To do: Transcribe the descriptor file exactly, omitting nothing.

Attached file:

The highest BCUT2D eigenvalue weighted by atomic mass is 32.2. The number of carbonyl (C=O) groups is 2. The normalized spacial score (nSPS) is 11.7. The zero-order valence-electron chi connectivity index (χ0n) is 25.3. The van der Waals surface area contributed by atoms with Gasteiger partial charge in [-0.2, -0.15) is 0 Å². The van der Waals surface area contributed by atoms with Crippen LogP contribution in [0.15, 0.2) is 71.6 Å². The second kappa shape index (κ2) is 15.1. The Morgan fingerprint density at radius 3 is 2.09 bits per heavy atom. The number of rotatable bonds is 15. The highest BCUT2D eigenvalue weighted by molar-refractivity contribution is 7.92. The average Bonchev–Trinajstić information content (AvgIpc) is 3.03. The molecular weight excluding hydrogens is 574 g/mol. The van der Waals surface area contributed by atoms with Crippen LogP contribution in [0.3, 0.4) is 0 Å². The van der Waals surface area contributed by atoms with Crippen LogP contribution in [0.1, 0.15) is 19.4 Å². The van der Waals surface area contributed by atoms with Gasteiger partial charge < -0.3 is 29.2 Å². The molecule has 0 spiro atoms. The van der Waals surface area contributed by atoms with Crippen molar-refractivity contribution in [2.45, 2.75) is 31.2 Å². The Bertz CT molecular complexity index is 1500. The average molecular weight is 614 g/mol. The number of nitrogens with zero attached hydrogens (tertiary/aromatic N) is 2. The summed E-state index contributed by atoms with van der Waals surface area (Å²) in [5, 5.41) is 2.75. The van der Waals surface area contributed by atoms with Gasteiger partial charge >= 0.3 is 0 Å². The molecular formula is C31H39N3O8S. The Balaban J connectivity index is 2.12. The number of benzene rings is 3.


The highest BCUT2D eigenvalue weighted by atomic mass is 32.2. The number of carbonyl (C=O) groups is 2. The normalized spacial score (nSPS) is 11.7. The zero-order valence-electron chi connectivity index (χ0n) is 25.3. The van der Waals surface area contributed by atoms with Gasteiger partial charge in [-0.2, -0.15) is 0 Å². The van der Waals surface area contributed by atoms with Crippen LogP contribution in [0.15, 0.2) is 71.6 Å². The second kappa shape index (κ2) is 15.1. The Morgan fingerprint density at radius 3 is 2.09 bits per heavy atom. The number of rotatable bonds is 15. The highest BCUT2D eigenvalue weighted by molar-refractivity contribution is 7.92. The average Bonchev–Trinajstić information content (AvgIpc) is 3.03. The molecular weight excluding hydrogens is 574 g/mol. The van der Waals surface area contributed by atoms with Crippen LogP contribution in [0.3, 0.4) is 0 Å². The van der Waals surface area contributed by atoms with Crippen LogP contribution in [0.1, 0.15) is 19.4 Å². The van der Waals surface area contributed by atoms with Gasteiger partial charge < -0.3 is 29.2 Å². The molecule has 0 spiro atoms. The van der Waals surface area contributed by atoms with Crippen molar-refractivity contribution in [2.45, 2.75) is 31.2 Å². The Bertz CT molecular complexity index is 1500. The average molecular weight is 614 g/mol. The number of nitrogens with zero attached hydrogens (tertiary/aromatic N) is 2. The summed E-state index contributed by atoms with van der Waals surface area (Å²) in [5, 5.41) is 2.75. The van der Waals surface area contributed by atoms with Gasteiger partial charge >= 0.3 is 0 Å². The molecular formula is C31H39N3O8S. The Balaban J connectivity index is 2.12. The number of benzene rings is 3.